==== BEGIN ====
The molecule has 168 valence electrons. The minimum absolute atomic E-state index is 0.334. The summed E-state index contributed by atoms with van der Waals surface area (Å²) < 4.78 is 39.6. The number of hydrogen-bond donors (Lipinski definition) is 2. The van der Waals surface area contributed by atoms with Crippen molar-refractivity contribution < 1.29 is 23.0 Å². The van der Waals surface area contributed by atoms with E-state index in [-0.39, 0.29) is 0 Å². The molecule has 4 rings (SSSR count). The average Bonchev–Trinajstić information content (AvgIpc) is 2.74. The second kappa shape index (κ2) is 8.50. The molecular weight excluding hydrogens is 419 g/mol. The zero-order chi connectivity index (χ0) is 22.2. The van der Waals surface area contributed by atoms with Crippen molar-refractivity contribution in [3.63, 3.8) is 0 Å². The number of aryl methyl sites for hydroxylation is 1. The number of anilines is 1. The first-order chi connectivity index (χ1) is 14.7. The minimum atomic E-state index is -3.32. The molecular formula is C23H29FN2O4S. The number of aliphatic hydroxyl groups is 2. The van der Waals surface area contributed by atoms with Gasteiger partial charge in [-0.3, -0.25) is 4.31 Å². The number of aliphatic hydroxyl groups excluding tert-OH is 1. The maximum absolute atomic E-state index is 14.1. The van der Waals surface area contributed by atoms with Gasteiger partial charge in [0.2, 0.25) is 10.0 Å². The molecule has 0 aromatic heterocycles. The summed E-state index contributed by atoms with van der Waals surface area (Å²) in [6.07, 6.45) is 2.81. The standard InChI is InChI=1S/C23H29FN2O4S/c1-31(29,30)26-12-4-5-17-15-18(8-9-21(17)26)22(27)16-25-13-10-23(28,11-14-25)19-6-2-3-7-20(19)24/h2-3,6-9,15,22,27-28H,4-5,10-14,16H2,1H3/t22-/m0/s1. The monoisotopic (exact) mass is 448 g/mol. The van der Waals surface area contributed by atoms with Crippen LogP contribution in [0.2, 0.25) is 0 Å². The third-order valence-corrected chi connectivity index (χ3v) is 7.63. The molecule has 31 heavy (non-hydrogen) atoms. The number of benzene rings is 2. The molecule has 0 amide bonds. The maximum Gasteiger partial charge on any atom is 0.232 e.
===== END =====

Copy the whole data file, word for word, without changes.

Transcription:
The molecule has 168 valence electrons. The minimum absolute atomic E-state index is 0.334. The summed E-state index contributed by atoms with van der Waals surface area (Å²) < 4.78 is 39.6. The number of hydrogen-bond donors (Lipinski definition) is 2. The van der Waals surface area contributed by atoms with Crippen molar-refractivity contribution < 1.29 is 23.0 Å². The van der Waals surface area contributed by atoms with E-state index in [-0.39, 0.29) is 0 Å². The molecule has 4 rings (SSSR count). The average Bonchev–Trinajstić information content (AvgIpc) is 2.74. The second kappa shape index (κ2) is 8.50. The molecular weight excluding hydrogens is 419 g/mol. The zero-order chi connectivity index (χ0) is 22.2. The van der Waals surface area contributed by atoms with Crippen molar-refractivity contribution in [3.63, 3.8) is 0 Å². The number of aryl methyl sites for hydroxylation is 1. The number of anilines is 1. The first-order chi connectivity index (χ1) is 14.7. The minimum atomic E-state index is -3.32. The molecular formula is C23H29FN2O4S. The number of aliphatic hydroxyl groups is 2. The van der Waals surface area contributed by atoms with Gasteiger partial charge in [-0.3, -0.25) is 4.31 Å². The number of aliphatic hydroxyl groups excluding tert-OH is 1. The maximum absolute atomic E-state index is 14.1. The van der Waals surface area contributed by atoms with Gasteiger partial charge in [0.2, 0.25) is 10.0 Å². The molecule has 0 aromatic heterocycles. The summed E-state index contributed by atoms with van der Waals surface area (Å²) in [6.07, 6.45) is 2.81. The standard InChI is InChI=1S/C23H29FN2O4S/c1-31(29,30)26-12-4-5-17-15-18(8-9-21(17)26)22(27)16-25-13-10-23(28,11-14-25)19-6-2-3-7-20(19)24/h2-3,6-9,15,22,27-28H,4-5,10-14,16H2,1H3/t22-/m0/s1. The monoisotopic (exact) mass is 448 g/mol. The van der Waals surface area contributed by atoms with Crippen LogP contribution in [0.2, 0.25) is 0 Å². The third-order valence-corrected chi connectivity index (χ3v) is 7.63. The molecule has 31 heavy (non-hydrogen) atoms. The number of benzene rings is 2. The molecule has 0 amide bonds. The maximum Gasteiger partial charge on any atom is 0.232 e.